Home Health Watch out young men, it may be testicular cancer

Watch out young men, it may be testicular cancer

by Admin-Phmp

Text by Henrylito D. Tacio

Photos: advancedurologuy.comucimenshealth.com, and chestnutappearl.org.uk

If you are 40 years old or even younger, you are most likely a candidate for testicular cancer. Although it is almost always fatal, it is curable when discovered and treated early.

Such was the case of Miguel de Leon, the son of thespians Christopher de Leon and Sandy Andolong. When he was five years old, he was operated on as he had a “testicular germ cell tumor.”

In 2014, the mother confirmed on Instagram that Miguel had been diagnosed with testicular cancer after attending her son’s first chemotherapy session. “He is still slightly sedated often which makes it hard for us to find the right timing to show him that we are beside him and to talk to him,” Andolong wrote. “But on the second day of our visit, he was a little lucid and the minute he heard my voice he reached for my hand to squeeze.”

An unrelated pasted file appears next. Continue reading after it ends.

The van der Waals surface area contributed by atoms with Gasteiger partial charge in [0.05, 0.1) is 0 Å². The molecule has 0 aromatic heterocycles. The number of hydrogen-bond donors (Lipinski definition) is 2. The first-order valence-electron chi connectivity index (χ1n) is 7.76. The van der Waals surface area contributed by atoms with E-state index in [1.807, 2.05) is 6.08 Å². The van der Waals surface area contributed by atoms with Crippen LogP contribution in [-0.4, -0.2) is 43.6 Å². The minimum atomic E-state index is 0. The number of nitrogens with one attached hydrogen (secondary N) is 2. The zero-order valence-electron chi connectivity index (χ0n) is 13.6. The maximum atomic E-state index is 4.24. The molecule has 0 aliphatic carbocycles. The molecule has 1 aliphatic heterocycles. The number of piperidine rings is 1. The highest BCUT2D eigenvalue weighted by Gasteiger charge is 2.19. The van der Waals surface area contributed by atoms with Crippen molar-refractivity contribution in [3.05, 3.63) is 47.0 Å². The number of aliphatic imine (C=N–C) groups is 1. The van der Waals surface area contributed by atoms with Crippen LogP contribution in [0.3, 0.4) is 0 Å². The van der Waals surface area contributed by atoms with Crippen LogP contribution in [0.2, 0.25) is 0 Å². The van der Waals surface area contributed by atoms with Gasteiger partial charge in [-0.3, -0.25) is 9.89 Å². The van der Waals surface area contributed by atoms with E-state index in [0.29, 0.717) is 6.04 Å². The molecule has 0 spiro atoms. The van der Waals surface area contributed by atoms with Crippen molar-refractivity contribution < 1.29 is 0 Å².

A year later, Miguel was declared cancer-free by his doctor. “Our Miguel’s doctors just happily told him that he is cancer free,” Andolong posted on her Instagram. “By His stripes, he has been healed indeed. We would like to thank everyone who has been praying unceasingly along with our family for Miguel’s complete healing.”

Black Eyed Peas rapper Jaime “Taboo” Gomez was also diagnosed with testicular cancer. Doctors discovered it “after having some unusual back pain and unexplained exhaustion.” Because the cancer had already spread to other parts, “he had to go through surgery and chemotherapy.” Now fully recovered, he is spreading “awareness and raising funds with his music.”

But if not discovered early, the person is most likely to die from it. Among those who died of it, according to the website ranker.com, were English journalist and broadcaster Frederick Richard Dimbleby, Swedish racing driver Gunna Nilsson, US professional football player Louis Brian Piccolo, American football center Daniel Anthony Turk, Argentine soccer goalkeeper Gustavo Danie Eberto, American singer-songwriter Josh Clayton-Felt, British musician Pete King, and Canadian hockey player James Arthur Christopher Koleff.